The concept of a criminal enterprise is not new to legal theory. The law has long known that people can band together with the common purpose to commit crimes. The question is, in such a group, who should be liable for a crime committed by just one member of that group?
More important, when the group contains millions of people, who should be liable when, say, only 10,000 of that group are actively involved in crimes?
This is an important question. Anyone who has lived in Israel can see that Arab attacks against Jews often appear to involve coordination and cooperation, sometimes before the fact, sometimes after the fact. We saw this just recently, when three Jewish teens were kidnapped. The moment the kidnapping were reported, the Fatah (ruling Party of the Palestinian Authority) Official Facebook page urged everyone to destroy all CCTV video so as to thwart the capture of the kidnappers.
Was Fatah aiding and abetting a crime, or did it do something more serious? Did Fatah’s Facebook announcement reveal that it led a collective, criminal cooperative effort?
Certainly, we saw from this horrific kidnapping-murder case that people who seek to kill Jews do plan—and they do need the kind of help recommended by Fatah’s Facebook. The Arab community appears to work together in some way to make sure that crimes not only get committed (Gunel Guliyeva, The Concept of Joint Criminal Enterprise and ICC Jurisdiction, CASIN, 2008, p50 ), but get committed by people who can then get away.
The killing of Jews in Israel requires a communal effort. For example, people are needed to justify the killing of Jews. More are needed to assure that the killing of Jews is a desirable value. Then, more people are needed to stoke that desire. More are needed to teach killing tactics. Still more are needed to help make certain those who ‘pull the trigger’ do not get caught, etc.
When Arabs work together in this way to kill or harm Jews, they create a collective intention to commit crimes. Does that collective intention make the entire collective culpable under a legal concept called, the Joint Criminal Enterprise (JCE) (ibid, p50)?
JCE is a legal attempt to deal with a series of problems. Specifically, those who write about large-scale crimes understand that prosecutors have a daunting task to identify collective responsibility. First, criminal law focuses almost exclusively on a general legal principal of individual criminal responsibility. But when a joint criminal enterprise exists, holding criminally responsible only the person who pulled the trigger becomes problematic. As stated in existing legal literature, “to hold criminally liable as a perpetrator only the person who materially performs the criminal act would disregard the role as co-perpetrators of all those who in some way made it possible for the perpetrator physically to carry out that criminal Act” (p 51).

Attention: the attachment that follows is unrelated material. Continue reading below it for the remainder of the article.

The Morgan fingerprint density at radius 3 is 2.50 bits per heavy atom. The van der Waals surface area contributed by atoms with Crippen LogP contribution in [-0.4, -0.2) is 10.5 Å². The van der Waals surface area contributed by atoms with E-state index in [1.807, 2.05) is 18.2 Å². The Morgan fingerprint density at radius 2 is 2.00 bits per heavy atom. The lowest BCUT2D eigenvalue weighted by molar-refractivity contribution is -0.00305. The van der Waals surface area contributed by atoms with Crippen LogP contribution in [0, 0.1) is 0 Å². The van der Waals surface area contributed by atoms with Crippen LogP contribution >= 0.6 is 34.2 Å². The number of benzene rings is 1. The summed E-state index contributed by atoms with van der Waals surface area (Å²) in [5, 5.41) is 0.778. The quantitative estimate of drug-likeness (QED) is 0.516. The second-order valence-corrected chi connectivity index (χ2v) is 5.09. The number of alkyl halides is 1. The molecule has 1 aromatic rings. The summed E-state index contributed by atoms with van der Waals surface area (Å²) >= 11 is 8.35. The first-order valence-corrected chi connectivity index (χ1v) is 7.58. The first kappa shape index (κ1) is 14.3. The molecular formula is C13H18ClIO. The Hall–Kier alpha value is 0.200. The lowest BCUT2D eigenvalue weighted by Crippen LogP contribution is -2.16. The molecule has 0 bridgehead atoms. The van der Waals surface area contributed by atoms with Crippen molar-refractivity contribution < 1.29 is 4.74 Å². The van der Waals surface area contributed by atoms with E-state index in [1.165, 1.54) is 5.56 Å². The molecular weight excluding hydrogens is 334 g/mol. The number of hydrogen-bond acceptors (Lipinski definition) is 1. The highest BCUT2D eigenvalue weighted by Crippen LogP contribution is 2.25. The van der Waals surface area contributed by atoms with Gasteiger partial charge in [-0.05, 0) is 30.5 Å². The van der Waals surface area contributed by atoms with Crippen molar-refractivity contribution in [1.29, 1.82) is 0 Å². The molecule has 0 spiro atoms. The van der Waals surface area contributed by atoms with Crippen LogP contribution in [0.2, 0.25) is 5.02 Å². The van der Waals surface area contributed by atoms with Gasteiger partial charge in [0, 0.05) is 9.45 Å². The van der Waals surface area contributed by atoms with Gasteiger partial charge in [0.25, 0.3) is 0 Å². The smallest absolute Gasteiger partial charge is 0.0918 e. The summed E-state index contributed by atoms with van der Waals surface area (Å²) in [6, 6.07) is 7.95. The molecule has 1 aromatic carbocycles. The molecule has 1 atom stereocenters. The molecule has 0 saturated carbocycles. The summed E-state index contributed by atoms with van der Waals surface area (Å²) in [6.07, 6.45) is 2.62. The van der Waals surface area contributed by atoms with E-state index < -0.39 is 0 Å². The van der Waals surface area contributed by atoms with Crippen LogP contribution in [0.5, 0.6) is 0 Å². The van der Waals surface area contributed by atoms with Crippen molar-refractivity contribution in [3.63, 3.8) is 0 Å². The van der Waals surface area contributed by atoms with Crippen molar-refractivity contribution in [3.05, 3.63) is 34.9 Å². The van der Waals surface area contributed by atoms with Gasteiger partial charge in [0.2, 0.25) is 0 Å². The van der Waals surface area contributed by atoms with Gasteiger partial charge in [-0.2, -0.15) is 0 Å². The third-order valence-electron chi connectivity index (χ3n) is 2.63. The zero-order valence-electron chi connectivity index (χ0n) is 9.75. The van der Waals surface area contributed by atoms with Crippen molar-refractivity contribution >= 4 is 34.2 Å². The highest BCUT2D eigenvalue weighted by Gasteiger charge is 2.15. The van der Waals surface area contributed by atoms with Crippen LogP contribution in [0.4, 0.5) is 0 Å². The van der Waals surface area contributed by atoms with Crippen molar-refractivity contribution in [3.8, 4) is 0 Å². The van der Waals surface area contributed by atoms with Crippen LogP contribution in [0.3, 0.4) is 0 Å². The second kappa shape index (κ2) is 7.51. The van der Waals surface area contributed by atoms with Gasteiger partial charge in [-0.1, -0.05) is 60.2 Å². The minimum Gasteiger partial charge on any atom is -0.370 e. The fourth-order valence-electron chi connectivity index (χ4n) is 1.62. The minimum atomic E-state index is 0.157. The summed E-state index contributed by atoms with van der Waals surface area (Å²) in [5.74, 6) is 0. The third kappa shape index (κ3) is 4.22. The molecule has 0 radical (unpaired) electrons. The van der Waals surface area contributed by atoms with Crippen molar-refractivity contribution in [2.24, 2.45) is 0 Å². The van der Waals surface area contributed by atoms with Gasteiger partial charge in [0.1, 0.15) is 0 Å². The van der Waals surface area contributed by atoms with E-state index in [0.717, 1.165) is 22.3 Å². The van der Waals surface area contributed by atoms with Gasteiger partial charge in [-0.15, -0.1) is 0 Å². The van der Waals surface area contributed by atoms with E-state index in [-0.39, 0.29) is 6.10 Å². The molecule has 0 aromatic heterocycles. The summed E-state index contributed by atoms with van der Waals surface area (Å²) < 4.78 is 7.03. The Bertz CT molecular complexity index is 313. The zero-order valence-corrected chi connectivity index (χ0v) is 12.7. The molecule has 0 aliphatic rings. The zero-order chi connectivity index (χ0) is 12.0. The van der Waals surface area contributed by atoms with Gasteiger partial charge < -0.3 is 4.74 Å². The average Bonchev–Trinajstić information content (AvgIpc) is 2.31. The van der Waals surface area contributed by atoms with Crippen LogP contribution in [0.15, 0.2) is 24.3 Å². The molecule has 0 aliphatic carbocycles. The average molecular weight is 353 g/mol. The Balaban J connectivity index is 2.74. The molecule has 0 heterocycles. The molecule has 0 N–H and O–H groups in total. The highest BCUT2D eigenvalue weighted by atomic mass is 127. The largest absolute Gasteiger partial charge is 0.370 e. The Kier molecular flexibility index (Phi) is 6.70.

Modern moralists are mute on this point. But our Jewish Heritage talks about this question. The Ramban (c1194-c1270), writing on the Biblical reference to the death of the sorcerer Bilaam, states that, “all the conspirators are liable” (Ramban on the Torah, The ArtScroll Series, 2012, Bamidbar, p 576). Certainly, we in Israel understand how Arab communities that surround us act as co-perpetrators in crimes against Israel. Just follow the online sites MEMRI and Palestinian Media Watch. You’ll discover how an entire community is urged to engage collectively in the killing of Jews.
A second problem with collective intention/collective culpability is a practical one. According to the way most law is written, if an entire group is charged with having a collective culpability for a crime, then the law may still require that each individual in that group be tried individually, or in small groups. This could create thousands of trials. This many trials could potentially freeze—or bankrupt—a legal system.
Third, there may still be a question of the acceptance of ‘collective culpability’ within the legal community.
Nevertheless, there may be a growing agreement that, when there exists a collective purpose to commit crimes, “all individuals who contribute to the carrying out of [those] crimes” might be considered culpable (ibid p51). Certainly, it is no longer a ‘sure thing’ that only those who ‘pulled the trigger’ are culpable.
The International legal community needs to look at the Charters of Hamas and Fatah. Those Charters call for the destruction of the state of Israel. The Hamas Charter calls also to kill Jews.
Aren’t these calls really nothing more than statements of criminal intent the collective is asked to support?
By looking at these Charters, the International legal community can begin to define Hamas and Fatah as organizations which gather people together with the common purpose of committing crimes against Israel.
Shouldn’t the legal world begin to look at Hamas and Fatah as a Joint Criminal Enterprise?